Ned Nikolov, Phillip Bothwell, John S. Snook
Year Published:

Cataloging Information

Fire Behavior
Simulation Modeling

NRFSN number: 24703
Record updated: June 29, 2022

The National Predictive Services (NPS) asked the USFS Rocky Mountain Center for Fire-Weather Intelligence (RMC) as a part of the Fire, Fuel, and Smoke Science Program (FFS) at the USFS Rocky Mountain Research Station (RMRS) to assist with the development of a system of statistical models for predicting the ignition probability (chance of start) & growth potential of wildfires on a national grid using NWS meteorological forecast data as input. The development of this gridded system of predictive equations was envisioned to proceed in 3 stages (phases).

Phase 1 (Oct. 2017 – Dec. 2018) developed and partially validated a high-resolution spatial model for forecasting the probabilities of cloud-to-ground lightning flashes as a function of 3-D fields of atmospheric parameters stretching from the surface to the tropopause. Lightning is known to account on average for 60% of the wildland-fire area burned annually in the USA. Hence a lightning-forecast model is a prerequisite to developing a robust fire-ignition prediction application.

Phase 2 (2019-2021) completed the verification of the lightning forecast model using independent meteorological data from NARR and GFS for 2017 and 2018. Also developed were statistical (logistic) equations for predicting the probabilities of ignition of lightning-caused, human-caused and any-cause wildfires on a uniform grid across the lower 48 states. The ignition-probability forecast model was validated against independent fire-occurrence data from 2017 and 2018 as well. This addressed the need of Predictive Services and the fire-management community for forecasting the chance of wildfire start at high spatial resolution across Conterminous USA (ConUS) going out to 7- 10 days based on long-term climatology and current forecast weather conditions.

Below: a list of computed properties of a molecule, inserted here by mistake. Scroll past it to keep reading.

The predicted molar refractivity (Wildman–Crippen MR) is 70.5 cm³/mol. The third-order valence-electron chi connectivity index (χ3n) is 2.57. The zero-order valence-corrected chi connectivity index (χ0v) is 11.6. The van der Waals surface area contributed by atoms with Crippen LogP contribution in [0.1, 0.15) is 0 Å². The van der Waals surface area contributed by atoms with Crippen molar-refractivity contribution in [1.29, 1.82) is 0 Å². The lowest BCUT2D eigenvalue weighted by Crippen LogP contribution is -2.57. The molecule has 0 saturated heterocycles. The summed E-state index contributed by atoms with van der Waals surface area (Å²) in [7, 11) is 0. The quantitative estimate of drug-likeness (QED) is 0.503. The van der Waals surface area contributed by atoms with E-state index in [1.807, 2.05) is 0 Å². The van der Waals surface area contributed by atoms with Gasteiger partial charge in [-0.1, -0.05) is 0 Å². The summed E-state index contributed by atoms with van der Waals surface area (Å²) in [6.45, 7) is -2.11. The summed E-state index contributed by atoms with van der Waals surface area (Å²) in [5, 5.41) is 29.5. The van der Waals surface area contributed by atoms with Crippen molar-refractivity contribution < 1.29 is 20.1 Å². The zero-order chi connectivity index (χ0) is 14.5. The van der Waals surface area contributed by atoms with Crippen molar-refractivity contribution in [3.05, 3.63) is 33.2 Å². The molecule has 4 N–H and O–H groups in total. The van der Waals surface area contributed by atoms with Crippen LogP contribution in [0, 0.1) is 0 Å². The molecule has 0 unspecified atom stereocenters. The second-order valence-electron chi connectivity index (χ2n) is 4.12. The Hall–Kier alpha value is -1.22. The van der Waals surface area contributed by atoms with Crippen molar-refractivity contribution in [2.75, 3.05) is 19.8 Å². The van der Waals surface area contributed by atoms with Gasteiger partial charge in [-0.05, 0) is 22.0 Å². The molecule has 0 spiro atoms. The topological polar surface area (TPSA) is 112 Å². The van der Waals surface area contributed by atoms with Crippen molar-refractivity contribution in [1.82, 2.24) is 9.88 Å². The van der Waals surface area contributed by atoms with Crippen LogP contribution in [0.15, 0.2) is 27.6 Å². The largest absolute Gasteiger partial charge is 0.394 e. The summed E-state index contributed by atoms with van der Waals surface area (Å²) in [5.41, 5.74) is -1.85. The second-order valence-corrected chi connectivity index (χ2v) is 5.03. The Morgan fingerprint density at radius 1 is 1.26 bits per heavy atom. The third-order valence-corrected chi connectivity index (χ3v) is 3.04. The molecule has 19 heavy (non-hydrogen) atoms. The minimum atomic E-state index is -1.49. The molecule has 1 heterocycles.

The output from Phase 2 of this project is a set of monthly logistic equations capable of predicting daily probabilities of one or more wildfire ignitions due to either lightning, human factors, or any- cause on a national 20-km grid up to 10 days in advance using NWS numerical weather forecasts as input. Real-time operational wildfire-ignition forecasts are now available at the RMC Website (click on “7-Day Wildfire Start Forecast” under the Forecast Applications Panel).


Nikolov N, Bothwell P, and Snook J. 2022. Developing a Gridded Model for Probabilistic Forecasting of Wildland-Fire Ignitions Across the Lower 48 States: USFS-CSU Joint Venture Agreement Phase 2 (2019-2021), Final Report, 33p.

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